Sultan Of Swing
With his third Masters title in six years and seventh major championship of his career, Tiger Woods proves he's alone in his field
They can lengthen the golf course or shorten it, grow the rough to four inches, fill the bunkers with small reptiles and install a windmill on the 16th green. They can plant trees where trees never stood, halt 300-yard drives in mud and slay the best putters in cold blood, which isn't to say the membership of Augusta National GC isn't without compassion.
Upon further review, they might consider a clown's mouth. Preferably Charles Barkley's.
Amidst all the fact, fiction and flabbergast surrounding the 66th Masters, a king-size case of reality emerged last Sunday. There is only one Tiger Woods, a man with his own era, and at this juncture on the road to Nicklausville, the truth is starting to hurt. On an afternoon when five of the world's top seven players stood poised to alter the game's competitive universe, to threaten Woods' dominance of Augusta National and impose some doubt as to the identity of the world's best golfer, poise became a forgotten commodity.
Tiger shifted into his prevent defense with nine holes to play, shot his highest round of the week (71) and, at 12 under, still won by three. Not until Hootie Johnson slid the green jacket over his shoulders was he actually touched. "All those guys were right behind me," Woods insisted after another victory dinner with the Masters chairman. "Anytime you beat a field like that, it's so satisfying."
He was being gracious where others were hopeless, playing the humble champion on a day when so much breathless anticipation left a pile of contenders in dire need of oxygen. From Retief Goosen's duck-hook off the first tee to Vijay Singh's double-chunk quadruple bogey from the middle of the 15th fairway, this tournament produced nothing in the way of final-round suspense. For all his greatness, Woods has become a drama vacuum, a presence armed with two tons of intimidation every time he's in the hunt, a supreme talent whose insatiable desire to win clearly saps the will of others.
"This tournament wears on you," said Stewart Cink, who finished tied for 24th. "One of the biggest hazards out there is what's happening between your ears, and he's in everyone else's head."
Added Colin Montgomerie, never one to miss a bandwagon headed in the wrong direction: "They said they Tigerproofed the thing. If they want to do that, they should make it shorter. [The tees] were on the tips today, and the fairways hadn't been mowed. They seemed to be saying, 'He is the best, so why not let him win?' They have played right into his hands."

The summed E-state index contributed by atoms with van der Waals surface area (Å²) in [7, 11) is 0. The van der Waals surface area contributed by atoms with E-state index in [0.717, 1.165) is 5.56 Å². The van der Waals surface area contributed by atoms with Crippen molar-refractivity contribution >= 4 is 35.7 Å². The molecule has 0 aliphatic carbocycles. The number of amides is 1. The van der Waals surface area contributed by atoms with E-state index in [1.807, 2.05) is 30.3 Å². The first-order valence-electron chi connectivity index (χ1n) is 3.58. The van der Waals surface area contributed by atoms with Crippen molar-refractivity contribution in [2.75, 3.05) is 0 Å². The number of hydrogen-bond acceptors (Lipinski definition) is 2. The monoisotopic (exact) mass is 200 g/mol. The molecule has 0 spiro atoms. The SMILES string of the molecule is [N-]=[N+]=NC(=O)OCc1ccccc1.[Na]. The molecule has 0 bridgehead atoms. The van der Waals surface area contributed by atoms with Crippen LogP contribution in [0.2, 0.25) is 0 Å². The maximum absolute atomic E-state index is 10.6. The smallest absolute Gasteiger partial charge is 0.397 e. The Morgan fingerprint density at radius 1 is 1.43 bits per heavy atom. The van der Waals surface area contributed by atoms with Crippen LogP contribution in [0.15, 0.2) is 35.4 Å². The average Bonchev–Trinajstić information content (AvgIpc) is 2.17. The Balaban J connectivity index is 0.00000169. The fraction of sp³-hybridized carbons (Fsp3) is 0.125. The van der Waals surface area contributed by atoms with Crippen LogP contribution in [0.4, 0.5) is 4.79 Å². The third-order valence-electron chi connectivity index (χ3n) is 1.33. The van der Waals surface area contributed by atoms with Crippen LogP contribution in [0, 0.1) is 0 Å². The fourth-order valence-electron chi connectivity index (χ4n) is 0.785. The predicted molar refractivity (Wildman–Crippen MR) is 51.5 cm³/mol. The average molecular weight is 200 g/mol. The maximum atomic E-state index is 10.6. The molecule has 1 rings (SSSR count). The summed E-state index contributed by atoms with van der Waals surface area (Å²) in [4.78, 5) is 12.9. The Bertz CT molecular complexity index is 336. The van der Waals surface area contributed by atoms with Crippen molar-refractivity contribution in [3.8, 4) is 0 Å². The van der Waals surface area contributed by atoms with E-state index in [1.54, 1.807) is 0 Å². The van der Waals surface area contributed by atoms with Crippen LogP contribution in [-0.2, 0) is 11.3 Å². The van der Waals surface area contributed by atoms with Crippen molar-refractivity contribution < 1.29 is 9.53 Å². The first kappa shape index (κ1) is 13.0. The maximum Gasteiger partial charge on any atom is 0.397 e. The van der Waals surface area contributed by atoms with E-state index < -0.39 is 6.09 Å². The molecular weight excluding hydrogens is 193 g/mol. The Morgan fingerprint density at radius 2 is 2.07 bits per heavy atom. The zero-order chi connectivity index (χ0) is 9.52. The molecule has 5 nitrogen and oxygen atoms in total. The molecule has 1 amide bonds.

As disheartening as the reaction was to Woods winning by 12 strokes in 1997, this might have been worse. Els, whose demise was punctuated by a careless triple bogey at the par-5 13th, sounded particularly distraught. "I don't know what it is about professional golfers, but sometimes we think we're better than we are," he admitted. "It's been in my game for a while—a lot of frustration. It's been that way for two years or so. I feel like I'm getting in my own way."
In joining Harry Vardon, Bobby Jones, Gene Sarazen, Sam Snead and Arnold Palmer on the list of those with seven Grand Slam titles, Woods only reaffirmed the notion that he has Jack Nicklaus' number (18) on speed dial. He has won six of the last 10 majors, a pace that would end his chase of Nicklaus in the summer of 2007. Just as frightening is his 92 percent success rate (23 of 25) when leading a tournament after 54 holes. Woods is now 7-0 when he carries a lead into a major on Sunday. Not even Fat Jack slammed the door with such conviction.
For Palmer, the 66th Masters was his 48th and final one as a competitor, bringing to an end the most influential career in golf history. It was here in 1958 that Arnie's Army was formed by U.S. soldiers from nearby Fort Gordon who once manned Augusta National's scoreboards. Nearly half a century later, he remains the most popular man on the grounds.